EU Commissioner Margot Wallstrom will visit Birmingham on 14 May to address a major conference at Birmingham University about the future of the European Union and to speak to first time voters in a televised Q&A from the City Council Chamber.
‘Bringing the policy back in’ hosted by the University of Birmingham and co-organised with the European Commission will look at the challenges facing the European Union over the next decade and asks how Europe’s place in the world will be affected by the current global depression.
The conference brings together a host of high-profile speakers from politics, academia and local businesses including EU Commission Vice-President Margot Wallström, veteran UK Ambassador to the EU Sir Stephen Wall author of A Stranger in Europe: Britain and the EU from Thatcher to Blair, Bill Keegan from The Observer, David Marsh author of the best-selling The Euro: The Politics of the New Global Currency, and local MEPs Malcolm Harbour and Neena Gill.
The global economic downturn will be a thread running throughout the themes discussed at the conference with panels on the first day focusing on the single market and the euro. President of the West Midlands’ World Trade forum Peter Mathews CMG will speak on the challenges faced by regional industrialists and how European single market regulations could be improved.
Conference organiser Dr Nathaniel Copsey from the University of Birmingham’s European Research Institute comments: “The EU has a tremendous impact on our lives in the West Midlands – the fate of our car industry shows us that our prosperity is closely tied both to European regulation and global economic changes.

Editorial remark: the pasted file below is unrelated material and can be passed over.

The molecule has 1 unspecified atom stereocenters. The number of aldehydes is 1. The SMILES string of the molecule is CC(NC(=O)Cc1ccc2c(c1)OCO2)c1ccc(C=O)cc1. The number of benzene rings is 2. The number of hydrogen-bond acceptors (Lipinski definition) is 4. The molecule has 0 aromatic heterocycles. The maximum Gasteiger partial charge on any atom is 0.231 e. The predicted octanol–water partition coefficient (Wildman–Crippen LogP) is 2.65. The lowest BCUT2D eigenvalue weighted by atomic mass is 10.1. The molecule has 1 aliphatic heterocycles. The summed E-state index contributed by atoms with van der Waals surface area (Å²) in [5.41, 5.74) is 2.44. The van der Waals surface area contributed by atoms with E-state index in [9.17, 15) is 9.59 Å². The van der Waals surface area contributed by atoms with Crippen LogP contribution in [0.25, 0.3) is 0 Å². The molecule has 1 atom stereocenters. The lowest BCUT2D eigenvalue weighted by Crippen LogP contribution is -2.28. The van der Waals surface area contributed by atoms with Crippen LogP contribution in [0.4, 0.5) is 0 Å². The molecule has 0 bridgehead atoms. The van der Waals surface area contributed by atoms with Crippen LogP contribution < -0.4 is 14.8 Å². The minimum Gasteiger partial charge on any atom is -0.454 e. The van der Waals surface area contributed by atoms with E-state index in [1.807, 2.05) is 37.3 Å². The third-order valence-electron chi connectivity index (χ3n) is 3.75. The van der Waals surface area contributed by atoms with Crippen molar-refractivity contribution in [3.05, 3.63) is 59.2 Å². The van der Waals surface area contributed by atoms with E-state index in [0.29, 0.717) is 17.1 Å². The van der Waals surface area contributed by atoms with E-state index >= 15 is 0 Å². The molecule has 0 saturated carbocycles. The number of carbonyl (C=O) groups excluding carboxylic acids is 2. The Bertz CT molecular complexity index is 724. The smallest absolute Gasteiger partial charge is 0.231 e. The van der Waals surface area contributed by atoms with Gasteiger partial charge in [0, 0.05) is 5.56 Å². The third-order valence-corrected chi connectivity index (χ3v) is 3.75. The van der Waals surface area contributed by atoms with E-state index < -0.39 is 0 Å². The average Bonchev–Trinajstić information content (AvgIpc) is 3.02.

This is why we ought to take an active interest in European politics ahead of June’s European elections.
Now more than ever we need to consider what role the EU will play going forward in leading a Europe-wide response to the global economic crisis.”
The other pressing issue that will be under discussion is the impact of the EU’s rapid expansion on the Union and its role as a regional guarantor of security in relations with its neighbours: particularly Israel and Palestine in the South as well as Russia and Ukraine in the East. This expansion of the EU has raised new challenges for foreign policy and migration – which once again are felt here in Birmingham. Commissioner Wallström will visit the Alyssa School in Smallheath, which teaches the children of some of the UK’s newest citizens, who often have no experience of formal education – let alone any command of the English language.
Co-organiser and Institute of German Studies Deputy Director, Dr Carolyn Moore, adds: “We hope that this conference, which brings together politicians, senior academics and diplomats will look concretely at what the EU needs to be doing over the coming decade. Given the Europe-wide renown of Birmingham’s European research expertise, there is no better place to talk about what this policy agenda should be.”
For further information contact Ben Hill, Press Officer, University of Birmingham, Tel 0121 4145134, Mob 07789 921163